Whidbey Island Bioneers 2012: From breakdown to breakthrough!

The Institute staff are on a bit of a high, and we’re riding it through this beautiful fall post-conference week!

Last weekend, October 19-21, 2012, over a hundred Whidbey Island Bioneers participants converged at Chinook for three vibrant days of networking, ideas sharing, and marvelous dreaming and doing on behalf of a thriving planet and community.

The Whidbey Institute was honored to host Meg Wheatley, leading systems thinker and author of the new book “So Far From Home: Lost and Found in a Brave New World,” for the Friday night keynote. Meg’s presentation centered on themes pertaining to how we as agents of change can steward ourselves and our work through dark and challenging times. Both inspiring and provocative, her talk generated energetic dialogue among attendees throughout the remainder of the weekend.

Plenary speakers of all stripes, “beamed” via live video each morning from the central Bioneers site in San Rafael, CA, included such thinkers as Bill McKibben of 350.org fame, global and community activists Marina Silva and Ai-Jen Poo, and Paul Hawken, who all shared their wisdom on topics from activism to the future of energy and the “Christian Left.” The airy gathering space of Thomas Berry Hall held audiences for morning content, before the audience dissembled for a delicious and nourishing lunch, served by Chef Christyn Johnson and her capable crew.

Afternoons were devoted to practical, informative, hands-on, as well as energizing workshops on the land, and we are so grateful for the energy brought by all the workshop presenters who were here throughout the weekend and who shared with us their knowledge and gifts! From writers to dancers to gardeners and biomimicry experts to documentary filmmakers and architects of the new economy, the diverse array of minds and ideas was powerfully felt throughout the three days.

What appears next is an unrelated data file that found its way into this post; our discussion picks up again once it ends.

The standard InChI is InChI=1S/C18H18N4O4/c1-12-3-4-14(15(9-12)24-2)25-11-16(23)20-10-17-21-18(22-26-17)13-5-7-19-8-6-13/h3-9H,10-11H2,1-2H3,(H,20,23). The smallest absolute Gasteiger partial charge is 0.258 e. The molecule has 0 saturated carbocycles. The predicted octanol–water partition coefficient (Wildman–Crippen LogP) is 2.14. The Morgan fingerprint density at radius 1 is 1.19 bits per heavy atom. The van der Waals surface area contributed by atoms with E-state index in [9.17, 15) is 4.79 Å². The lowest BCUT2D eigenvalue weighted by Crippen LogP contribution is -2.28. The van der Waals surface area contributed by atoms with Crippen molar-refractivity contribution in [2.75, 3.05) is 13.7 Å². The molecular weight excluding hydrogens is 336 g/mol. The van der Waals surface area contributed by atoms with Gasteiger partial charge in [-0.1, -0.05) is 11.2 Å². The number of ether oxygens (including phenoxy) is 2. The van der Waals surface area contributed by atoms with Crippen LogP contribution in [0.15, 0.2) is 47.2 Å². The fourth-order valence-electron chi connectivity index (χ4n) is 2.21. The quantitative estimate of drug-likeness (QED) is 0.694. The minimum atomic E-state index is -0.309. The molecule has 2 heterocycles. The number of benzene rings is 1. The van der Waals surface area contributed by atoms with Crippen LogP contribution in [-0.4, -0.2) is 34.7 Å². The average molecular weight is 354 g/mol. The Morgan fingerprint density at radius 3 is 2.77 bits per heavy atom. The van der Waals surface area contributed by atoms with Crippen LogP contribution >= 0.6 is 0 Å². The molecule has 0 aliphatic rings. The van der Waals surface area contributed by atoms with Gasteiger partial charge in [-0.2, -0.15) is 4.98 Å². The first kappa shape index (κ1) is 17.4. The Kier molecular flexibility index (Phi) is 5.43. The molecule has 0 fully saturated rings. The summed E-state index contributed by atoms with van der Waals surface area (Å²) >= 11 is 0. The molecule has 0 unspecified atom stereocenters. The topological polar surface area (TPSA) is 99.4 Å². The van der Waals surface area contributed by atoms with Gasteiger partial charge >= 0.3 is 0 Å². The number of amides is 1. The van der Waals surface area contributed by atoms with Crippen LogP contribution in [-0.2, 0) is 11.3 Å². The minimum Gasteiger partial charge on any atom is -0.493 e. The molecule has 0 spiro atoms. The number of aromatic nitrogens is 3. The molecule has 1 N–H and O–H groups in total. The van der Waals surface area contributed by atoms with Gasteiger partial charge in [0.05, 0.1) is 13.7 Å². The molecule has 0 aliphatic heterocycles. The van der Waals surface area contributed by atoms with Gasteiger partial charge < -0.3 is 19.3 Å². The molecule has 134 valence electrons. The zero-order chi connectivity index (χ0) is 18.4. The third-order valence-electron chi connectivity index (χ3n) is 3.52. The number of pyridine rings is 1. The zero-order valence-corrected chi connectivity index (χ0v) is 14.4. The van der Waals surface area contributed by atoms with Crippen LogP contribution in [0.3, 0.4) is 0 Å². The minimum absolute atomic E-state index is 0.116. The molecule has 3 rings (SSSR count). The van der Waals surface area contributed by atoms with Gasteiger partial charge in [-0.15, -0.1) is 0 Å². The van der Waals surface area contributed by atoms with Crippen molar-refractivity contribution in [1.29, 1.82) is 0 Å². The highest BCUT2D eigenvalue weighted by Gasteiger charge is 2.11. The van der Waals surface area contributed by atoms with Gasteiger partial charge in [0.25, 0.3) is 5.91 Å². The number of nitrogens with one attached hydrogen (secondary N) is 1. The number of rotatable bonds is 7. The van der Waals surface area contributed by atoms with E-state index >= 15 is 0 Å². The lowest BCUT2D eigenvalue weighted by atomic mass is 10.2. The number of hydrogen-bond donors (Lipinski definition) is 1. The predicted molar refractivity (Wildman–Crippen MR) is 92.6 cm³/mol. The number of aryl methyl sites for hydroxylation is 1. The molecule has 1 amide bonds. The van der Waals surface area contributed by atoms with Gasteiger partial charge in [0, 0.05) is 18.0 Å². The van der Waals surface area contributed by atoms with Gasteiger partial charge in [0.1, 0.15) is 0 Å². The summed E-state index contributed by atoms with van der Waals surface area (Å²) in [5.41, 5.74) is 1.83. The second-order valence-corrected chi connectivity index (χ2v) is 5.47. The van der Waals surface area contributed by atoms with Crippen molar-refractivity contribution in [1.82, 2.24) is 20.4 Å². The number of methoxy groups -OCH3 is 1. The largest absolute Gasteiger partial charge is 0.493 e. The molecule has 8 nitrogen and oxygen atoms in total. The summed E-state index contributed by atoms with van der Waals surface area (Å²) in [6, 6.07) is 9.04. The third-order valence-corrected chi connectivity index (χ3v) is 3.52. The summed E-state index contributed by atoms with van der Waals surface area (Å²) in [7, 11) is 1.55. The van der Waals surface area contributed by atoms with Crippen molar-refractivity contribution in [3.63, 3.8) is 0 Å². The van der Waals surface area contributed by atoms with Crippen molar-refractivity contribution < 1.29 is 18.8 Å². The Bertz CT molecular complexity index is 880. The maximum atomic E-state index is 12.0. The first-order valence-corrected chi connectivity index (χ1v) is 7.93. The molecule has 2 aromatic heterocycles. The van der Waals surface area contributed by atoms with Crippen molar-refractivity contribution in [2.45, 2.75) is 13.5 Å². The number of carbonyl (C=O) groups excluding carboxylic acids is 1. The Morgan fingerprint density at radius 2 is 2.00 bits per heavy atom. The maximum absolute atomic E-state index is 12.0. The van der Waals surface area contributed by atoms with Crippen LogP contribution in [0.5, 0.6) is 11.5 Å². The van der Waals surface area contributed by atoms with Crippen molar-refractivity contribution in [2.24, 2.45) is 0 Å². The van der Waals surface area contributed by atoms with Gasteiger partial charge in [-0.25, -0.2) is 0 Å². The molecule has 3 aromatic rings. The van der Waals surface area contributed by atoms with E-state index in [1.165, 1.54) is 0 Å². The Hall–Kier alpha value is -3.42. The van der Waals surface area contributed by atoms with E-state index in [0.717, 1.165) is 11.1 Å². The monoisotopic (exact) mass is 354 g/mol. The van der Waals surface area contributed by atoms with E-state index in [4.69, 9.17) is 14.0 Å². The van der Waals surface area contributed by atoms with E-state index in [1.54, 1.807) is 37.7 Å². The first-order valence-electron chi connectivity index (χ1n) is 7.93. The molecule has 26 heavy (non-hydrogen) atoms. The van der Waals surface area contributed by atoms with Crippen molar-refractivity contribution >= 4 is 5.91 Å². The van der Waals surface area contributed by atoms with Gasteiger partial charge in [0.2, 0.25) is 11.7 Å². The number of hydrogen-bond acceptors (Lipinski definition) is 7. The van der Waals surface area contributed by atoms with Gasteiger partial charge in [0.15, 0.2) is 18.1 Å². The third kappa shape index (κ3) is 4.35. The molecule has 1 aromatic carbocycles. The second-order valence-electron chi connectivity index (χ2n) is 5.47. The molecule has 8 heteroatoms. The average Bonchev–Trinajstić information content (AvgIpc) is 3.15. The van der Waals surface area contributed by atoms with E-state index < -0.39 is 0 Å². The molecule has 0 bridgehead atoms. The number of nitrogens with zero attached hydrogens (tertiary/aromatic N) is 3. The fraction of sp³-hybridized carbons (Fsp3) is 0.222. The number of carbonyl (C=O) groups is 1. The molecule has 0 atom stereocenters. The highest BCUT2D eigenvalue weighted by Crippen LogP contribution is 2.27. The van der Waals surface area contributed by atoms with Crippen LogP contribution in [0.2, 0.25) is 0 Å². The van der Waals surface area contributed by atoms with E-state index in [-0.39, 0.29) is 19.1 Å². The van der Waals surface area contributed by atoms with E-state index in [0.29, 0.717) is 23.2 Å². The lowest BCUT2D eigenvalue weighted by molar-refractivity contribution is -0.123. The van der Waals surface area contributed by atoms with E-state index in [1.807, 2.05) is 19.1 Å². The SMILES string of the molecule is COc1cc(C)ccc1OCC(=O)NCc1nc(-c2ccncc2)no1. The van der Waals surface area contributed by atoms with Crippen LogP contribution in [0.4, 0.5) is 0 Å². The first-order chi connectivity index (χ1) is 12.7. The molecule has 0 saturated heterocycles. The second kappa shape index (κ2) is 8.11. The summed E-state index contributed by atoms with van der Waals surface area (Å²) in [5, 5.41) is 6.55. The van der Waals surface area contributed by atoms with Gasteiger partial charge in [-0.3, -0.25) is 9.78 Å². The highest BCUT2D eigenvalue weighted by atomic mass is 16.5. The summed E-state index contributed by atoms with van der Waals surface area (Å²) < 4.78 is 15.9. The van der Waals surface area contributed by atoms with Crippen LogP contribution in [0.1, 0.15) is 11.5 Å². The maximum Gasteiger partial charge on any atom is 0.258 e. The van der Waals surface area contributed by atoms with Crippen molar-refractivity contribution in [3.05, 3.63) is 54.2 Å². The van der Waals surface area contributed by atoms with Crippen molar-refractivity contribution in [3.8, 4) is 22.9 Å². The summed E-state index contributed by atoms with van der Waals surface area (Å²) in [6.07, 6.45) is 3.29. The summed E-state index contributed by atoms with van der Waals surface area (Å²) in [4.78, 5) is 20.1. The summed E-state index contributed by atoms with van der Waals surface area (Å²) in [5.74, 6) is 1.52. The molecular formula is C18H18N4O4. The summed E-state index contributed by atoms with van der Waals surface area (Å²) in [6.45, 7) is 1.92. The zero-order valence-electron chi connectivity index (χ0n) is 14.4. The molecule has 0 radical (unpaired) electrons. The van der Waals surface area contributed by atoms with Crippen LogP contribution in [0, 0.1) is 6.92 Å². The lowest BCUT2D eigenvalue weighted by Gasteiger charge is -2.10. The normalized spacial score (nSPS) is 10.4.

The WI staff also want to thank all our volunteers who helped pull off this event through their contributions: from setting up and breaking down before and after workshops, greeting newcomers, performing shuttle and parking duty, and a myriad of other tasks.

Bioneers has a long-standing culture of supporting youth participation, and this year we were blessed to have a strong youth contingent on the land, hailing from Olympia to as far as Colorado.

Saturday evening’s social activities were dynamic and memorable: from square dancing to sauna to an outdoor bonfire, there was plenty of fun to choose from!

Sponsors Antioch University Center for Creative Change, BGI (Bainbridge Graduate Institute), KCTS 9, OSR (Organizational Systems Renewal) at BGI, Puget Sound Energy, Mukilteo Coffee Roasters, Sustainable Path Foundation, and the UW Program of the Environment, all sent “delegates” and workshop presenters this year, and infused the weekend with a powerful energy which gave Paul Hawken’s “Blessed Unrest” a whole new meaning.

On Sunday, as attendees exchanged final regards and embraces and prepared to depart back out into the world, the rain came, and a glorious sun broke out over the land, as if in blessing for what we had shared, and for what lies ahead.

To all past, present, and future Bioneers: may experiences like this feed and serve our spirits as we carry forth our work in a world which needs our hope and our best selves, now more than ever.

October 25, 2012

People & Partners